>> every day we saw bodies, parts of bodies. i feel nothing. >> you're used to it, after six months of war? >> all tears fall down. >> you've cried too much already. >> reporter: after failures on the battlefield, putin this weekend under pressure from his allies india and china both expressing concern about the crisis in ukraine. with putin's position appearing to weaken, president biden in an interview with "60 minutes" warning the u.s. response would be consequential if russia uses chemical or tactical nuclear weapons in ukraine. >> don't, don't, don't. you will change the face of war unlike anything since world war ii. >> the president with a stark warning there. tom soufi burridge joins us tonight from kharkiv. tom, you just visited that mass grave site in izyum. tell us more about what you witnessed first-hand. >> linsey, when you walk up into that forest, it's a sobering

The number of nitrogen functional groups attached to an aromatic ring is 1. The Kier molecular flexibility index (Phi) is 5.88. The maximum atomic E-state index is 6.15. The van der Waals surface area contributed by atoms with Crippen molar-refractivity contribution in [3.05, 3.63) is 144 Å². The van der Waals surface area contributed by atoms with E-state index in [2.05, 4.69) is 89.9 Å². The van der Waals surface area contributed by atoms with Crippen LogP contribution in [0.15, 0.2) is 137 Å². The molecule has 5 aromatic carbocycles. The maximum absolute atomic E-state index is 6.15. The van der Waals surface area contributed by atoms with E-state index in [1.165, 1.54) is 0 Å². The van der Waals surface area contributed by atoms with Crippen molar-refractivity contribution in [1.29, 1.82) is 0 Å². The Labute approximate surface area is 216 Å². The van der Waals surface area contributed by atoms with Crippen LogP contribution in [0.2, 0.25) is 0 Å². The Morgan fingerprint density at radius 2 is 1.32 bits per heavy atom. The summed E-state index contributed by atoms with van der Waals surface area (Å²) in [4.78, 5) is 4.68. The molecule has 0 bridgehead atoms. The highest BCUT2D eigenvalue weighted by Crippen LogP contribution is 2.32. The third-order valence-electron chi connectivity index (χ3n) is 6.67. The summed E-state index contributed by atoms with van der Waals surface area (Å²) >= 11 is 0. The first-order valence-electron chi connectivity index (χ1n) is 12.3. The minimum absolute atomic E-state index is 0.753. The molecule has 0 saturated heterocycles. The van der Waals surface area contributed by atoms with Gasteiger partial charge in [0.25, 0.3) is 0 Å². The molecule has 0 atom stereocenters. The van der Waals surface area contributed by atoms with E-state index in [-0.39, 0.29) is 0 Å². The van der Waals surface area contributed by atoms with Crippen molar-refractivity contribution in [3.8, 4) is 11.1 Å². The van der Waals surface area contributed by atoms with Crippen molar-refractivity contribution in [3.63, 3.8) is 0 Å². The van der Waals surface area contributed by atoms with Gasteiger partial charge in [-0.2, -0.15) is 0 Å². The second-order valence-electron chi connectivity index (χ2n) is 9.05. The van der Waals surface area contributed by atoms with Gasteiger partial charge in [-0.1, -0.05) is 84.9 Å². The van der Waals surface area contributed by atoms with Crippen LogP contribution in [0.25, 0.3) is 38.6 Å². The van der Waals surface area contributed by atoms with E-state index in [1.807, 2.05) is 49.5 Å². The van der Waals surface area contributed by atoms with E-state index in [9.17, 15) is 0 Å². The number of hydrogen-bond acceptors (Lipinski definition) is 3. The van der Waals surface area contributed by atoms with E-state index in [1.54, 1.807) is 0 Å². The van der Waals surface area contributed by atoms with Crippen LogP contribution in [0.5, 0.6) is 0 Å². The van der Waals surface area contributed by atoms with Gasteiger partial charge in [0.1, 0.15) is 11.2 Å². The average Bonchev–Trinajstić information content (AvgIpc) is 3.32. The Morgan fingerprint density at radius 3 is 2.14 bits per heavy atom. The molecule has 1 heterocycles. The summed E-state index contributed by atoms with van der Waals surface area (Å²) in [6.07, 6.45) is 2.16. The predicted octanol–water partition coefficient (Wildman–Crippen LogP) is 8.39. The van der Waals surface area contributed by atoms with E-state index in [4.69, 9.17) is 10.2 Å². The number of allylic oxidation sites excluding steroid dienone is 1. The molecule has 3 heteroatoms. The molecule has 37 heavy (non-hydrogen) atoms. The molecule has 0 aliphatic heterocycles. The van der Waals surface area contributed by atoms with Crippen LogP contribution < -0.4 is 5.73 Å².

moment as you see long lines of wooden crosses stretching right into the distance. we found the graves of young children and we watched the forensic teams doing the toughest of job to exhume the bodies. officials here are determined to investigate every death. they are adamant that russia must be held accountable. linsey. >> many of those crosses with only numbers. tom, thank you. we turn now to taiwan. a massive cleanup is under way after two powerful earthquakes at least one person was killed. north of taipei, one person was hurt when a ceiling in a sports center collapsed sending people running for cover. elsewhere, a three-story building with a 7-eleven store on the ground floor were destroyed. several people were rescued including a young child. next tonight, the urgent search in louisiana for a killer of a popular lsu student. 21-year-old allie rice shot to death in her car at a railroad crossing as she was heading home from a night out with friends. authorities are now appealing to the public for help. here's elwyn lopez. >> reporter: tonight, tragedy